So it's time for me to start job hunting. And there's a lot of really good reasons to do so. I went to a competitor's job fair a few weeks ago and it felt much like going into enemy territory. I expected at any moment someone would point me out and tell me I'm not allowed to even think or talk about the competitor let alone be taken on a tour through their facility. I'm not enormously sentimental especially not about where I'm at or the trials and tribulations I've gone through to get here. But there is one thing that's going to be difficult for me.
Much as I need to move on and do something new it is difficult to start all over. I have spent such a big chunk of my youngish life here. I know so many people, know how things used to be, know the history, and am well connected on the information grapevine. None of this has resulted in real positions of authority or responsibility but it does give me some satisfaction. And wherever I go I will be the newbie. People here know me from way back and even if I got a new area of responsibility enough people knew me from back then that it was not too difficult to earn some level of likeability and get started right away. But somewhere else I'll have to start from scratch. Prove myself every inch. And that scares me. Yes I've done it before, but I've only done it once or twice. And not from some level of experience to a greater level of experience, which is even harder if you're trying to pretend like you're already know something and then deal with your flareups of imposter syndrome.
I feel a little like the characters in Shawshank Redemption. When they get out it is hard for them to adjust to their new life. In prison, even though it was prison, they had achieved a level of respect and authority. Out in the real world they are just ex-cons. And I worry how much of myself I can take with me to a new job. I'm eager for new technical challenges but fear learning everyone's name or how to understand their internal database systems or how to figure out the best contacts along the way. I'm afraid of making new friends all over again. Afraid that what I have here is a sham based only on my personality and not on my skill. That starting somewhere else will be impossible once they all figure out how incompetent I really am. Because it's easy to keep sliding further into the quicksand of home. And it's difficult to grab the rope and step out into the jungle.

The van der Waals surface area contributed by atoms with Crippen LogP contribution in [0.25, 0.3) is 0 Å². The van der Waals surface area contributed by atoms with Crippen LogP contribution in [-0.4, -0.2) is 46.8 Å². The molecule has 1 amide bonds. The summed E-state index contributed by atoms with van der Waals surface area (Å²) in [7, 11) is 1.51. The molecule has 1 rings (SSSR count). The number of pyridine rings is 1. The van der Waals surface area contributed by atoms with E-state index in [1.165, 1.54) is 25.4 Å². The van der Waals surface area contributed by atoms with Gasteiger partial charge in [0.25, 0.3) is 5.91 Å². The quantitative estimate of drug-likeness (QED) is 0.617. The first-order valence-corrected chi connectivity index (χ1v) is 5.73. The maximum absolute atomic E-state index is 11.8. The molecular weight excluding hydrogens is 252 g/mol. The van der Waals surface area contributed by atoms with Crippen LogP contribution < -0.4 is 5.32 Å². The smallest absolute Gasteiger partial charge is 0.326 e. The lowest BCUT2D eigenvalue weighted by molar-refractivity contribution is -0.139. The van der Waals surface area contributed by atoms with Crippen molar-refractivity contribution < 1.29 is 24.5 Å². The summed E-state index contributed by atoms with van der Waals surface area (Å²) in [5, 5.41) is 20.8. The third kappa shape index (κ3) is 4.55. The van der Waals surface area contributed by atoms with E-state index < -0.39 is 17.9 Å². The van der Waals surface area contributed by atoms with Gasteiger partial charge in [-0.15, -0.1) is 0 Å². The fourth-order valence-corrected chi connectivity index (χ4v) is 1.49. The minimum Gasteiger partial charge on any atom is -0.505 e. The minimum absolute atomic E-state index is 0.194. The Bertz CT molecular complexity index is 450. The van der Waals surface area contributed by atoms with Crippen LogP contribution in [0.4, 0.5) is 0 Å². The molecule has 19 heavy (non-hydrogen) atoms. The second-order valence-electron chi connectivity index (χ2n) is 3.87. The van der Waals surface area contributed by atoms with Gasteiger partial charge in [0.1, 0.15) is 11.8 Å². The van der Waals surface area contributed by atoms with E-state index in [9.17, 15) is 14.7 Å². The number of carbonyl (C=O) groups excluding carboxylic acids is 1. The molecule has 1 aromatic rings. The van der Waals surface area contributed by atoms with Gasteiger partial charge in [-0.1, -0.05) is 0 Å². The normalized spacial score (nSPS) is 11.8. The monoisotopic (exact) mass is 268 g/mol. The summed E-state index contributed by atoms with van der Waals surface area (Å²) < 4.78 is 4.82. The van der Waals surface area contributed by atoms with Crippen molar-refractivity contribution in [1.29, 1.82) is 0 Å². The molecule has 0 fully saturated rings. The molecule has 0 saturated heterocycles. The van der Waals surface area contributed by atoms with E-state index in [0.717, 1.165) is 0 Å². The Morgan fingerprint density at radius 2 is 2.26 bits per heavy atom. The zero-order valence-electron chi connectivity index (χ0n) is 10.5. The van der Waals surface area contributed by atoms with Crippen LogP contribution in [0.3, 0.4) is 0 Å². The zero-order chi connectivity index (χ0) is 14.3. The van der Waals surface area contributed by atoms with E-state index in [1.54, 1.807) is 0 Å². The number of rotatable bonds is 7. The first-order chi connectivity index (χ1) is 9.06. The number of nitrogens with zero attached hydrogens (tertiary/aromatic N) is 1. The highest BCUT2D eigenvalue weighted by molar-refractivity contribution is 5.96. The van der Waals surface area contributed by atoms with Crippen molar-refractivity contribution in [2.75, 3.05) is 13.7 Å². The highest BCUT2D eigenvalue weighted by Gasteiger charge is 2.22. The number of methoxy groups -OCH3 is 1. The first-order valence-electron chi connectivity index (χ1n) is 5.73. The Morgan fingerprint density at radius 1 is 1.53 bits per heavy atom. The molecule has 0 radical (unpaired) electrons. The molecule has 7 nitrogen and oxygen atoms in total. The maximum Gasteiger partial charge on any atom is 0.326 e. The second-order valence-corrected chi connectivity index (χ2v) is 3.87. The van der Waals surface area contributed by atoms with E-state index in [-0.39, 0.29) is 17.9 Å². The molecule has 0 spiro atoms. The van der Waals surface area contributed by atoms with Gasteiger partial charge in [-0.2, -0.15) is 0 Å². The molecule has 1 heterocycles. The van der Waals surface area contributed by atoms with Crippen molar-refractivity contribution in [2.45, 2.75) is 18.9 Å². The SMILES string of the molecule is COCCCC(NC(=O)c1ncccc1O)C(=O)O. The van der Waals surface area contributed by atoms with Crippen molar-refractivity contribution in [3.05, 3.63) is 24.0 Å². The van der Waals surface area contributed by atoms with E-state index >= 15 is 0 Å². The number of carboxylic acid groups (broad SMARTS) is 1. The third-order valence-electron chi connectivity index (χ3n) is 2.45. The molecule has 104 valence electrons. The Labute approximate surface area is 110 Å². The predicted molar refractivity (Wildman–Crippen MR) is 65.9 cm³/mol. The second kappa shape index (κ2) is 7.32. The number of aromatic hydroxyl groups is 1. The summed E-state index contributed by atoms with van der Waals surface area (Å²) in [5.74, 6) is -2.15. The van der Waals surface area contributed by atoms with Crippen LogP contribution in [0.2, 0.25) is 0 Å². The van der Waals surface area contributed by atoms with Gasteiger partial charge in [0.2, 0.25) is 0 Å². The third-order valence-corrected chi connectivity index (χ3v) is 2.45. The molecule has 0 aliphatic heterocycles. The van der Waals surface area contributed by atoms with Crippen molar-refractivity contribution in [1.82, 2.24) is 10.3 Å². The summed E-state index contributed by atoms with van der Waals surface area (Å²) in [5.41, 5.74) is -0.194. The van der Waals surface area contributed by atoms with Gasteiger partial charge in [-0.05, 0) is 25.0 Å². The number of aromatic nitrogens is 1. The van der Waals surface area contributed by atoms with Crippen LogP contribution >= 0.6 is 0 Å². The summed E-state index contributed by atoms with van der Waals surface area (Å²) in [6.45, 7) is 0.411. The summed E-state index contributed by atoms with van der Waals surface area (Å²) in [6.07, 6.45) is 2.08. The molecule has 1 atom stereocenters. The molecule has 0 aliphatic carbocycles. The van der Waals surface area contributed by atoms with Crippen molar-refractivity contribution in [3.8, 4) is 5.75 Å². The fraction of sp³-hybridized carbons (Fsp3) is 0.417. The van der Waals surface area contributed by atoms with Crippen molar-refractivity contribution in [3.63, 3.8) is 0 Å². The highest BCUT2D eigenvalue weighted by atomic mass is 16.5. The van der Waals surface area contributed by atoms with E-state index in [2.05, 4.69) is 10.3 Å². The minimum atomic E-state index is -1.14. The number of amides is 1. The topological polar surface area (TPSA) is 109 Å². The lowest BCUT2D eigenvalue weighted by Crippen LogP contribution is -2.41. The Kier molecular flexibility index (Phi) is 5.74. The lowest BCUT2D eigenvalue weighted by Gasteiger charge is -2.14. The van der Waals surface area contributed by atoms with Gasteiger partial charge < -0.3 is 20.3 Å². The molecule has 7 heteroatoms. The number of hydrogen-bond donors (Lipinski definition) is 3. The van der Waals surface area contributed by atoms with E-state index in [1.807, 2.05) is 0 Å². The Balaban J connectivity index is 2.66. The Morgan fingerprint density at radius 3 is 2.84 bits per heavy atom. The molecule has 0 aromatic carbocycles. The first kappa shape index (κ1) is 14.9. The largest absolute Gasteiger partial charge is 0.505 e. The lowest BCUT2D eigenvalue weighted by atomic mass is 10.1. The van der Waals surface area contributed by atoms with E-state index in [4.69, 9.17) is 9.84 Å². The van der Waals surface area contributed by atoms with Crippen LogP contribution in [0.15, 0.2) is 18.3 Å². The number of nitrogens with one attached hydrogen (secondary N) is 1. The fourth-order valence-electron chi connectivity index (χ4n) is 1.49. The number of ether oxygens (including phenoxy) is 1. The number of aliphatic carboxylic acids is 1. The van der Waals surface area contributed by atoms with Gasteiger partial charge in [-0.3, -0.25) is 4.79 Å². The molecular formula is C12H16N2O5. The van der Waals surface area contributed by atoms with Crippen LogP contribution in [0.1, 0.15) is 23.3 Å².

1. oh, I thin k I recognize that feeling... deep breaths and hope in the future. Life outside prison might be tentative at first, small steps, but soon you will roam freely and rule :)

    As for imposter syndrome, try to put it in the back back - you are good at what you do and have plenty skills. Don't listen to the voices who says otherwise. Not worth it.

    Best of luck finding new job!!

  2. Anonymous09:06

    I have left and arrived so often, I should be COO of Budget Rental trucks. Everytime I start somewhere new, I find that my skills are far better than those around me, particularly the yahoos in supervisory positions. My grad program was exceptional, and I was spoiled with resources, helpful people, and equipment. I find that most of the people around me are still faking it. More pats on the back for breathing at their desks! It takes me about a week to sort out the dynamics between the players. Then I don't know how to deal with it.